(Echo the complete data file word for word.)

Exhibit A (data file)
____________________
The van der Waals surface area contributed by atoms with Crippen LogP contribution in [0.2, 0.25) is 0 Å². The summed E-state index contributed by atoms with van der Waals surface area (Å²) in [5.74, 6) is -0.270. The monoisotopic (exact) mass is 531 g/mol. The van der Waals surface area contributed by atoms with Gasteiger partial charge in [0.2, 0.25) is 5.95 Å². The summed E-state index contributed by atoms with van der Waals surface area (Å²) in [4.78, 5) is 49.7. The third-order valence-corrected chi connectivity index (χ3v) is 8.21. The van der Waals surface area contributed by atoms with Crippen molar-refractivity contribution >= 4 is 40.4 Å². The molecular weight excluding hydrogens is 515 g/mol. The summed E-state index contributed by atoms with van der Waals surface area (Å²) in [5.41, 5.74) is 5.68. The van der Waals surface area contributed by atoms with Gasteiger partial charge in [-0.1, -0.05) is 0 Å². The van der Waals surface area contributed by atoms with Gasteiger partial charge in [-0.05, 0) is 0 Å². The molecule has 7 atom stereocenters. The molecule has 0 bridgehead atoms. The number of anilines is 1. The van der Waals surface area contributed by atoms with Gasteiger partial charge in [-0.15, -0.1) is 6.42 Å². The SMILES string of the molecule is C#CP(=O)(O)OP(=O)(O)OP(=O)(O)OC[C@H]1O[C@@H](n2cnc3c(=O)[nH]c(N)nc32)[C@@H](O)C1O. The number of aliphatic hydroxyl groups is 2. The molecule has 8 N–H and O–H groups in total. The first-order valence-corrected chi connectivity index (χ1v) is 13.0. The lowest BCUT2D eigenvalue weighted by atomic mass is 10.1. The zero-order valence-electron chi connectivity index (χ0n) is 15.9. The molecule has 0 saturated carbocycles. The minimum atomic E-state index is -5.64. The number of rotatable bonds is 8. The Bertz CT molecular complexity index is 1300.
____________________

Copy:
The van der Waals surface area contributed by atoms with Crippen LogP contribution in [0.2, 0.25) is 0 Å². The summed E-state index contributed by atoms with van der Waals surface area (Å²) in [5.74, 6) is -0.270. The monoisotopic (exact) mass is 531 g/mol. The van der Waals surface area contributed by atoms with Gasteiger partial charge in [0.2, 0.25) is 5.95 Å². The summed E-state index contributed by atoms with van der Waals surface area (Å²) in [4.78, 5) is 49.7. The third-order valence-corrected chi connectivity index (χ3v) is 8.21. The van der Waals surface area contributed by atoms with Crippen molar-refractivity contribution >= 4 is 40.4 Å². The molecular weight excluding hydrogens is 515 g/mol. The summed E-state index contributed by atoms with van der Waals surface area (Å²) in [5.41, 5.74) is 5.68. The van der Waals surface area contributed by atoms with Gasteiger partial charge in [-0.1, -0.05) is 0 Å². The van der Waals surface area contributed by atoms with Gasteiger partial charge in [-0.05, 0) is 0 Å². The molecule has 7 atom stereocenters. The molecule has 0 bridgehead atoms. The number of anilines is 1. The van der Waals surface area contributed by atoms with Gasteiger partial charge in [-0.15, -0.1) is 6.42 Å². The SMILES string of the molecule is C#CP(=O)(O)OP(=O)(O)OP(=O)(O)OC[C@H]1O[C@@H](n2cnc3c(=O)[nH]c(N)nc32)[C@@H](O)C1O. The number of aliphatic hydroxyl groups is 2. The molecule has 8 N–H and O–H groups in total. The first-order valence-corrected chi connectivity index (χ1v) is 13.0. The lowest BCUT2D eigenvalue weighted by atomic mass is 10.1. The zero-order valence-electron chi connectivity index (χ0n) is 15.9. The molecule has 0 saturated carbocycles. The minimum atomic E-state index is -5.64. The number of rotatable bonds is 8. The Bertz CT molecular complexity index is 1300.